TWENTY-SIX SONS of his former Penn State players went on to become second-generation Nittany Lions for coach Joe Paterno.
Jonathan Warner won't be No. 27 on that list, but the 6-2, 200-pound wide receiver from Camas, Wash. - son of one of Penn State's all-time great running backs, Curt Warner - will start a new chapter in the school's thick book of fathers and sons tomorrow, national signing day, when he faxes his autographed grant-in-aid to the Lions.
It actually won't go directly to new coach Bill O'Brien, who is Indianapolis this week, completing his duties as offensive coordinator of the New England Patriots as they prepare to meet the New York Giants in Super Bowl XLVI. But someone will be on the receiving end of that fax and filling in for O'Brien until he takes over his new job on a full-time basis on Feb. 6.
Warner was in State College for his official recruiting visit and accepted O'Brien's offer to play for his father's alma mater on Jan. 22, the day Paterno, 85, passed away from complications of lung cancer.
"It was a happy day for me, and a sad day at the same time," Warner said from his home in Camas, a suburb of Vancouver, Wash. "Joe Paterno meant so much to so many Penn State people, including my dad. It'll be strange, [Paterno] not being there, but I'm looking forward to being a part of a new legacy. People tell me that coach O'Brien is a great guy and a great coach, and I hear the same things about coach [Stan] Hixon, the wide receivers coach."
That the younger Warner should choose Penn State is not really a surprise, given the Lions' history of family loyalty. Certainly Curt Warner, now 50, needs no introduction to Nittany Nation; he led the team in rushing in 1980, '81 and '82 and was an All-America in the last two of those seasons, helping Penn State to the first of its two national championships with a 27-23 victory over No. 1 Georgia and Herschel Walker in the 1983 Sugar Bowl.
What is surprising, however, at least to some national recruiting analysts, is that Penn State is taking a chance on Jonathan, who is rated a two-star player by all of the major services.
"He's a bit of a reach," judged Mike Farrell, of Rivals.com. "He's not really a Penn State-quality prospect. Had this been a regular recruiting year, Penn State probably would have offered him the opportunity to walk on. But this is not a normal recruiting year."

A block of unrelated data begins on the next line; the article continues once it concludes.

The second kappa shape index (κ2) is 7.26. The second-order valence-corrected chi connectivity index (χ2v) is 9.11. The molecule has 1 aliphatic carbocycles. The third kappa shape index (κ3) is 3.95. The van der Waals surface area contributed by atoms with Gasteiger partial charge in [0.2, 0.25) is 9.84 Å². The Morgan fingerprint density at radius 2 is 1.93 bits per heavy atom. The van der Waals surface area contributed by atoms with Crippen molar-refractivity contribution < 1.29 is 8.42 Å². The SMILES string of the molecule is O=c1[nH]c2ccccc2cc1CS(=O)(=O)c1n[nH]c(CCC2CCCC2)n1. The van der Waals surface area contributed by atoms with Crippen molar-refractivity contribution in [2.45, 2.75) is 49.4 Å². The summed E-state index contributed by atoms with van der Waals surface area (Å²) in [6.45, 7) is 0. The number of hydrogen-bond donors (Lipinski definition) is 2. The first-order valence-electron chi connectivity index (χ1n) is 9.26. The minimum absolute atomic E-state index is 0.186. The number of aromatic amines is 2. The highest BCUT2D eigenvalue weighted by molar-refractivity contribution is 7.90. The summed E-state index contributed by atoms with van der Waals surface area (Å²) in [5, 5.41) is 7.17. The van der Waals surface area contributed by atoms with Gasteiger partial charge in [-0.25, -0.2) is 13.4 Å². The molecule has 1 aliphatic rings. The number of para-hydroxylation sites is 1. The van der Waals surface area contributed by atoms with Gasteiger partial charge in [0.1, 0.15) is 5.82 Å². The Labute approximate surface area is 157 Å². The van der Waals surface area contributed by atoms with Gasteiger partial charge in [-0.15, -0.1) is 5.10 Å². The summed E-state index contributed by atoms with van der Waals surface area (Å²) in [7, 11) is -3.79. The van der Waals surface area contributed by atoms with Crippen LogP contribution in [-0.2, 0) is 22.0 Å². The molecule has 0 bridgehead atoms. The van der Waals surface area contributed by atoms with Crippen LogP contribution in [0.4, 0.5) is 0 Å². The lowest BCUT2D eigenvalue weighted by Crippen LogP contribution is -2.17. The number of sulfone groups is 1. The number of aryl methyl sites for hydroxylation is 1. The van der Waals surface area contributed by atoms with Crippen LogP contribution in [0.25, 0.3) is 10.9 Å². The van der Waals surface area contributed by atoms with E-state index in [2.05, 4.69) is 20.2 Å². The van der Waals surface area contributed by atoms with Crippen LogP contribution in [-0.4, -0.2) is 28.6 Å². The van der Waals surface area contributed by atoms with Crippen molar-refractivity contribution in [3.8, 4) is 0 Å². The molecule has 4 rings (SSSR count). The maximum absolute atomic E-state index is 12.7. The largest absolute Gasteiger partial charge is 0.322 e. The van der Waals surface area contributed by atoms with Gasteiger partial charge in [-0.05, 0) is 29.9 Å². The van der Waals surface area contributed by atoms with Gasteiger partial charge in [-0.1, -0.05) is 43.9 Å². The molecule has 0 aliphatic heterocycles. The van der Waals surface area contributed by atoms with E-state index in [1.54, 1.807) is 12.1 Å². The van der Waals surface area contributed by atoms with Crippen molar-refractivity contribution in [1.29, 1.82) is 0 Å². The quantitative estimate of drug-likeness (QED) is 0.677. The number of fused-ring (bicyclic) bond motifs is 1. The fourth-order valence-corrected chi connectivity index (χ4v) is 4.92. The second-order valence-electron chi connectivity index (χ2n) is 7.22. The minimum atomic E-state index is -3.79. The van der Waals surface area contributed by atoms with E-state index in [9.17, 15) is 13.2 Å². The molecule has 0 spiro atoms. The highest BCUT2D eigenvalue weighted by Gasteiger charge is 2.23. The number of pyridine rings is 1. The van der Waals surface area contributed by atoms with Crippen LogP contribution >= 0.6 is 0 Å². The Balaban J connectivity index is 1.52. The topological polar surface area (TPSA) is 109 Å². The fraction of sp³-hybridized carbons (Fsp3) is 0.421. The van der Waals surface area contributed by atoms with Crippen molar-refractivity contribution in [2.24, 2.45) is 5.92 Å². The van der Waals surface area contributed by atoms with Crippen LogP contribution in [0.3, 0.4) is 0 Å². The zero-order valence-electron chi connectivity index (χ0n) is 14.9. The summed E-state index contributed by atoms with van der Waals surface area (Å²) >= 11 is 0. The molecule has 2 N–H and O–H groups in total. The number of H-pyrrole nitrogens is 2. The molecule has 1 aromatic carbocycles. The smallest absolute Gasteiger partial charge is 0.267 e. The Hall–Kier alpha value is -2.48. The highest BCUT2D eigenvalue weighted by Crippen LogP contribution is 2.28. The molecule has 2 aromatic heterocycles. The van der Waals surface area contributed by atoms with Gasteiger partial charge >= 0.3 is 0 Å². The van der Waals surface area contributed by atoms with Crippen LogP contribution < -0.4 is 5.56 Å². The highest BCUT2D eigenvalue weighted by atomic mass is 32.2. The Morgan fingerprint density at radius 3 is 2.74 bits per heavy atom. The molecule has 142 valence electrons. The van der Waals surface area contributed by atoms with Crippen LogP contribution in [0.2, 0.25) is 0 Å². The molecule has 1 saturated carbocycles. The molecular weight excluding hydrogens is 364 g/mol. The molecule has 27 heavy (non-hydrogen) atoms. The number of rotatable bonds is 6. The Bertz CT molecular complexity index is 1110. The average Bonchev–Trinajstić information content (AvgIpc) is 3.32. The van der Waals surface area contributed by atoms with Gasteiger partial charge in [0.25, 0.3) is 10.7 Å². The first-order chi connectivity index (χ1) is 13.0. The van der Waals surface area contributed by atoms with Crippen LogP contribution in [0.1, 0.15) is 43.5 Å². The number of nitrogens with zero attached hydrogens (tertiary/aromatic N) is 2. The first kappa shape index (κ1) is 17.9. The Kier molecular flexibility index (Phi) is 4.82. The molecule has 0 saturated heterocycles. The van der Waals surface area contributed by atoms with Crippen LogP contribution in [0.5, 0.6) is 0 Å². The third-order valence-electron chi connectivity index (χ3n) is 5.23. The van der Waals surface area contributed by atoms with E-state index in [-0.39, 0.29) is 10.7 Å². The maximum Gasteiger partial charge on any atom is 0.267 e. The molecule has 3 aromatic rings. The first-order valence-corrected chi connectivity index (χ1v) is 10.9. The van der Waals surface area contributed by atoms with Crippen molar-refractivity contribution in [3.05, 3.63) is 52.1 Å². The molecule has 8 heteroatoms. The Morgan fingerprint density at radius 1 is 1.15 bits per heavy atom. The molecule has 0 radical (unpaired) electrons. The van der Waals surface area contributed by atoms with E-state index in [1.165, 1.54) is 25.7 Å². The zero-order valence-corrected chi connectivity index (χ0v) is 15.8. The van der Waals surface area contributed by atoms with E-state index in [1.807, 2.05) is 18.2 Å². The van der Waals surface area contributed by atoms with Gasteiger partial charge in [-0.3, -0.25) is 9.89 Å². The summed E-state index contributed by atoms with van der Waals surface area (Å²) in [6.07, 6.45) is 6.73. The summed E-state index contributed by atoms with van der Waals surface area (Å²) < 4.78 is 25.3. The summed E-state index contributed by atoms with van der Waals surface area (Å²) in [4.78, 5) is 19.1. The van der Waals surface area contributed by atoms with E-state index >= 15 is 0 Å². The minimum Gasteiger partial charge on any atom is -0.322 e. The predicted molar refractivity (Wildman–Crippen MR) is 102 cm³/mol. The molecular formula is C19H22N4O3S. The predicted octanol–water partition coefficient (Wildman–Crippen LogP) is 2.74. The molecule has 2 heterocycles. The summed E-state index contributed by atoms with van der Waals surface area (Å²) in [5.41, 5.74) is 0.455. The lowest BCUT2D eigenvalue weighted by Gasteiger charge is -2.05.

Because of the fallout from the Jerry Sandusky child sex-abuse scandal, and the 45-day delay in hiring O'Brien after Paterno was fired on Nov. 9, the Lions have been scrambling to fill out a recruiting class that appears to be a bit short on numbers and elite recruits.
"The whole process was a little too slow," Farrell said. "JoePa was forced out with three games to play in the regular season, and the delay in naming Bill O'Brien really hurt their recruiting class. I think the delay hurt more than the scandal."
Eight of the 18 players expected to sign tomorrow (three-star tight end Jesse James was an early enrollee and already signed) gave oral commitments to O'Brien's staff from Jan. 6 on, but only one, defensive tackle Jamil Pollard, of Westville, N.J., is rated as high as a four-star recruit by Rivals.com.
But the mad scramble to fill holes in the class of 2012 did open the door for such players as Jonathan Warner, whose best offer until he was contacted by Penn State assistant coach Larry Johnson was from Montana State, of the Big Sky Conference.
"I guess I was leaning there," he said of the Bobcats, a Football Championship Subdivision team. "But mostly I was waiting around to see what came up. And when Penn State came into the picture, that was that.
"I attended the Notre Dame game in Beaver Stadium in 2007. It was really an exciting experience for me, because Penn State has such a great tradition, and because of what my dad did there."
Curt Warner, a No. 1 draft pick of the Seattle Seahawks in 1983 who played eight seasons in the NFL, said he's pleased Jonathan will play at Penn State.
"It's a special place," Curt said. "Some of my finest memories are of the time I spent in Happy Valley."
Bob Lichtenfels, of Scouts.com, said that Jonathan Warner could turn out to be a better college player than some have projected.
"He didn't play much his junior year because there were two senior wide receivers ahead of him," Lichtenfels noted. "He did have many stats or film to go by, but this year he did play and he had some good film. Penn State must have liked what they saw because they offered him."
The family of Joe Paterno intends to sell copies of the late coach's memorial service with the proceeds going to charity.